Abstract: This project has two main research questions: (1) What is the association between late-life cognitive decline and sociodemographic and health characteristics?; and (2) Does the “natural experiment” of the Great Depression in the U.S. provide evidence that there is an association between prenatal or childhood exposure to food shortage and stress and late-life cognitive decline (cohort effects)? I test five hypotheses related to those questions. The empirical work uses ten waves of the U.S. Health and Retirement Survey, from 1992 to 2010, operationalizing cognitive decline as self- or proxy-reported diagnosis of memory disease. My results suggest that exposure to the Great Depression significantly increases the likelihood of being diagnosed with a memory disease (OR = 1.68, p<0.001). Furthermore, sex (OR=.74, p < .001), stroke one year prior to diagnosis (OR=1.3, p < .001), level of emotional depression two years prior (OR=1.2, p<.001), BMI two years prior (OR=.98, p<.01), and late-life wealth two years prior (OR=.93, p<.01) are associated with the likelihood of a memory disease diagnosis, net of other effects. Hispanic ethnicity has a significant impact in the models until cohort membership is included, while being Black is no longer significant once chronic illnesses are included. In contrast to the Cognitive Reserve hypothesis, neither educational attainment nor occupation are significant when controlling for other factors. I offer some potential explanations for these results.

2009 - NCA 95th Annual Convention Words: 308 words || 
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4. Anarbaeva, Samara. "Gendered Avatar in Second Life: One Woman’s Journey from First Life to Second Life" Paper presented at the annual meeting of the NCA 95th Annual Convention, Chicago Hilton & Towers, Chicago, IL, <Not Available>. 2018-10-17 <http://citation.allacademic.com/meta/p365253_index.html>
Publication Type: Conference Paper/Unpublished Manuscript
Abstract: When we are given the chance to have a second life online, we often choose to be ourselves sometimes with a little something extra, for example, younger looking skin or taller figure. Other times we choose a slightly different direction in terms of race and/or gender. This paper explores the construction of a Second Life avatar’s identity in terms of race and gender. Second Life is a growing 3D cyber location inhabited by avatars, who participate in interactions on a daily basis. In Second Life, users can embody a virtual body similar to or different from their non-virtual body. Avatars are created by people who sit behind the computer and possess their own set of lived experiences, identities, characteristics, and beliefs. This work describes several avatar’s journeys on Second Life focusing on the intersections of offline and online materializations of race and gender identities. In creating a second self, how do power imbalances based on gender and ethnicity within global space shape the experiences of the creator? What social and communicative issues emerge through the Second Life existences? These are some of the important questions the communication scholars need to focus when studying technology-mediated communication. In my ethnographic work, I examine the steps an individual takes after an avatar becomes a resident on Second Life in order to respond to these questions. After living on Second Life for over a year, I have accumulated experiences of visiting and exploring hundreds of islands and making Second Life friends. I write about my journey and analyze my narrative using the frameworks suggested by Lisa Nakamura’s Digitizing Race and Cybertypes: Race, Ethnicity, and Identity on the Internet, as well as Tom Boellstorff’s Coming of Age in Second Life. Through this journey of avatar construction, I argue that the identity creation in Second Life is a creative reconstruction of one's identity offline.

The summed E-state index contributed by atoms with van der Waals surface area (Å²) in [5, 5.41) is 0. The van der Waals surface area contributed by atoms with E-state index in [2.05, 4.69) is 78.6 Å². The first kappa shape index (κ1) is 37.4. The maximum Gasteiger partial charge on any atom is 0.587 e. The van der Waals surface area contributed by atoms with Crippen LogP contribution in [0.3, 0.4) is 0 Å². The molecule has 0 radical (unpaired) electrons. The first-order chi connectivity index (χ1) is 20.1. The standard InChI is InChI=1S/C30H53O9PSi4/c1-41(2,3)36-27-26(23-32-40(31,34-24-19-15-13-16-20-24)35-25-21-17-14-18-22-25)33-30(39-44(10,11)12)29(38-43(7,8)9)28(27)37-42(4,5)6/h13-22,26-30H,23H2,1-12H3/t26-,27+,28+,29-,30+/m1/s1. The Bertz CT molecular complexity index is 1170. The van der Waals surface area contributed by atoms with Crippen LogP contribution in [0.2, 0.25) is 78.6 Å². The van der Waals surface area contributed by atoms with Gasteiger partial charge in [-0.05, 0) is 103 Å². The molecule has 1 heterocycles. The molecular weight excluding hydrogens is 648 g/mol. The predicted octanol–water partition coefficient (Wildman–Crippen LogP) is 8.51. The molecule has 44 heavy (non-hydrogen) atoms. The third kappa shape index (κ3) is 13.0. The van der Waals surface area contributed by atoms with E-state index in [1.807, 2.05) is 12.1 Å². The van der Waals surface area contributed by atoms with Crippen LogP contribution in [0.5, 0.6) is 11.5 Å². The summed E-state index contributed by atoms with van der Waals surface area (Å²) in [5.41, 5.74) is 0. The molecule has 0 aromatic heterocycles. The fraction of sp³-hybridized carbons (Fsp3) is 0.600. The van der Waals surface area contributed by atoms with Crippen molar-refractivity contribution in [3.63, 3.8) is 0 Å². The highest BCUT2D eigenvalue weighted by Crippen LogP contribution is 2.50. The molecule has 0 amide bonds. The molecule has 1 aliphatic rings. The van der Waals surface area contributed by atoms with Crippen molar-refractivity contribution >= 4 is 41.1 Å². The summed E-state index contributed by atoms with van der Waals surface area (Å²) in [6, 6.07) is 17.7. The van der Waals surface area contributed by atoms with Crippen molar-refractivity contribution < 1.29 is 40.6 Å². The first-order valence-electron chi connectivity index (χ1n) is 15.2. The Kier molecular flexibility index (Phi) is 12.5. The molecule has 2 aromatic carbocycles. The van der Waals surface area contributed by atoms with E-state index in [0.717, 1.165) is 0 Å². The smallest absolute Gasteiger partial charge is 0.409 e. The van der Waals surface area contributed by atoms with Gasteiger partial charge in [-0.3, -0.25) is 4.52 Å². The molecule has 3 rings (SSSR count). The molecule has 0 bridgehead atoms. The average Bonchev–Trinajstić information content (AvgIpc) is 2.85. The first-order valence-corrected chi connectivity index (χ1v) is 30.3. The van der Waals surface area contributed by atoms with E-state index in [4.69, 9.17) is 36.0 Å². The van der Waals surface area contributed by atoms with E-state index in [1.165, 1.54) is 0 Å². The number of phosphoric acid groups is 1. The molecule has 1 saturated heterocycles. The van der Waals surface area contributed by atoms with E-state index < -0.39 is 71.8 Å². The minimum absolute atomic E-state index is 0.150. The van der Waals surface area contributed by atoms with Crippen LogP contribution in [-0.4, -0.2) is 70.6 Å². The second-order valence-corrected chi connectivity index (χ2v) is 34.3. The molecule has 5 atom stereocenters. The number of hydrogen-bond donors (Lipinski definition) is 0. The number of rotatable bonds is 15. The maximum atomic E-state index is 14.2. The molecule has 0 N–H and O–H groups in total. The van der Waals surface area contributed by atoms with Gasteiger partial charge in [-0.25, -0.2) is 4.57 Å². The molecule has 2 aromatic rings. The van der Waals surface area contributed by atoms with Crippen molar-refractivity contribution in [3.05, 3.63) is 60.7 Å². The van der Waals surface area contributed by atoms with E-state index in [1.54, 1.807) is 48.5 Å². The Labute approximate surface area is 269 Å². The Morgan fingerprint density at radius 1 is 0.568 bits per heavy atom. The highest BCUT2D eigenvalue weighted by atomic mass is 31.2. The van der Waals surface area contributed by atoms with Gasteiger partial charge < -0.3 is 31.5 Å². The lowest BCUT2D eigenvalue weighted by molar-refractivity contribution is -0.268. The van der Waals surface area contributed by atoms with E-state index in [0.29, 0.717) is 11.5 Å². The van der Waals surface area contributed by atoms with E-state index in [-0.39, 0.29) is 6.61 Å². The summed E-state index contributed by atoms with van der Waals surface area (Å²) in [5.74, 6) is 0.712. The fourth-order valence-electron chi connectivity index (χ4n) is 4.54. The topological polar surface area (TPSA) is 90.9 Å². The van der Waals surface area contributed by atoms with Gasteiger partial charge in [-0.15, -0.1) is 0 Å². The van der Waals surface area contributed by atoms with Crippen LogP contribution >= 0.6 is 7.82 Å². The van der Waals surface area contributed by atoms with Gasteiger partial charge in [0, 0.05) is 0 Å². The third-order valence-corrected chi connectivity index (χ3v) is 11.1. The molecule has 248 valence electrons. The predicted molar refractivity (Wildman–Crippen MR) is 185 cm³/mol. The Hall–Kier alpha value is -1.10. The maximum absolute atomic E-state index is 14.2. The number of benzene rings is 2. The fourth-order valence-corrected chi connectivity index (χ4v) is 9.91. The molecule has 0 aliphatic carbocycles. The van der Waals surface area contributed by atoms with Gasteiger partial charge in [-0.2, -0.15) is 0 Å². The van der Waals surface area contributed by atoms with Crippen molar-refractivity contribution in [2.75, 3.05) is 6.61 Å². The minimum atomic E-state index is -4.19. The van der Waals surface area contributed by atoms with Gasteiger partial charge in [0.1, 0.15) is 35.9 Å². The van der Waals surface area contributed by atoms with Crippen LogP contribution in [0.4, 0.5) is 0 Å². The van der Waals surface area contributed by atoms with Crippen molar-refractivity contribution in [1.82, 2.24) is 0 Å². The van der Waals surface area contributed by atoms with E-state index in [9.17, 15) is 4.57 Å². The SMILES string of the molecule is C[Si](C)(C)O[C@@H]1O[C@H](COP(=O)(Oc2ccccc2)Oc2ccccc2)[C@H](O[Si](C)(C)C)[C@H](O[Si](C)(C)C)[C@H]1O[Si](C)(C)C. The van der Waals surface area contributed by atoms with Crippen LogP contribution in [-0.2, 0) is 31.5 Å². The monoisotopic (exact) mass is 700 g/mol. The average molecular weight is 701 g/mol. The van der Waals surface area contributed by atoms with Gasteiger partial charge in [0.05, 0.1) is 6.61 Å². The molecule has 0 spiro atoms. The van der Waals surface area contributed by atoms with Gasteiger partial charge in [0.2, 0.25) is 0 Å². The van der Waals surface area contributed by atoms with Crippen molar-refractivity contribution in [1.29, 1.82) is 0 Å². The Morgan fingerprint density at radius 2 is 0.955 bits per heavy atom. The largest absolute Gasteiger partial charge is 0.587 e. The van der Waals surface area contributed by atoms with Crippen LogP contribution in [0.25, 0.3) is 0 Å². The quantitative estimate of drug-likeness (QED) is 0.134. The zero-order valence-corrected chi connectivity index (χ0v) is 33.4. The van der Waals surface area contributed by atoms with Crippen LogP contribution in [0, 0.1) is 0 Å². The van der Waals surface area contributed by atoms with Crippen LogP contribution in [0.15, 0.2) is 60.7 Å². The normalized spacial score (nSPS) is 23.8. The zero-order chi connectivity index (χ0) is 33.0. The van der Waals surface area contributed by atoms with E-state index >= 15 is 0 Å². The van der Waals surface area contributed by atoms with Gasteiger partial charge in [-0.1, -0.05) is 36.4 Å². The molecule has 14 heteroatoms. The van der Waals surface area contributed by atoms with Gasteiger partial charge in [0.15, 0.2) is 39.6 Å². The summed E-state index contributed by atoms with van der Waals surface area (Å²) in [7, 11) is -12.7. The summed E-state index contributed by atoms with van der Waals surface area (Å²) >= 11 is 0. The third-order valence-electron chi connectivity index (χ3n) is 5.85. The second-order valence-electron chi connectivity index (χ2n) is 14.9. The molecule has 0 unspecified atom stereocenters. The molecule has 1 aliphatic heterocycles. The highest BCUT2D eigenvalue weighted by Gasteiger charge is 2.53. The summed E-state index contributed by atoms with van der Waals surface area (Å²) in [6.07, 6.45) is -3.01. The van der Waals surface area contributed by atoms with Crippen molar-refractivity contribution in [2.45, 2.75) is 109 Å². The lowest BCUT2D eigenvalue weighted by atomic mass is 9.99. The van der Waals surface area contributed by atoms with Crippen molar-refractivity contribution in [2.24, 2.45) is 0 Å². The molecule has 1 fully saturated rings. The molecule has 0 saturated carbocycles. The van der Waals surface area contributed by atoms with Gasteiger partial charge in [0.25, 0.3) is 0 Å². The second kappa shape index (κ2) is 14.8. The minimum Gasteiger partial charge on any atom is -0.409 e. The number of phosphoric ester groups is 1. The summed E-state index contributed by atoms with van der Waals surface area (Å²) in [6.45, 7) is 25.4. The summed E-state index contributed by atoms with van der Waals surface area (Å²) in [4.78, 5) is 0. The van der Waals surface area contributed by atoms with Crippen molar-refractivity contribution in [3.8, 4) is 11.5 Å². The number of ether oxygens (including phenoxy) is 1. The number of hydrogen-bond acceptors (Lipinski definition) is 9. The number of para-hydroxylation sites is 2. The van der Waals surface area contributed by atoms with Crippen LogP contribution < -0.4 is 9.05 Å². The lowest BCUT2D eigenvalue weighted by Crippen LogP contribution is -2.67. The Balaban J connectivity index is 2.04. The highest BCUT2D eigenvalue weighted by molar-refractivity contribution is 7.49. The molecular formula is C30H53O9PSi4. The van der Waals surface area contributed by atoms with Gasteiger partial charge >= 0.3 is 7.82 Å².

2003 - American Sociological Association Words: 3 words || 
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5. O'Rand, Angela. "Life Course Capital and Life Course Risk: Stratification and the Life Course." Paper presented at the annual meeting of the American Sociological Association, Atlanta Hilton Hotel, Atlanta, GA, Aug 16, 2003 <Not Available>. 2018-10-17 <http://citation.allacademic.com/meta/p106123_index.html>
Publication Type: Conference Paper/Unpublished Manuscript
Review Method: Peer Reviewed
Abstract: (to be uploaded)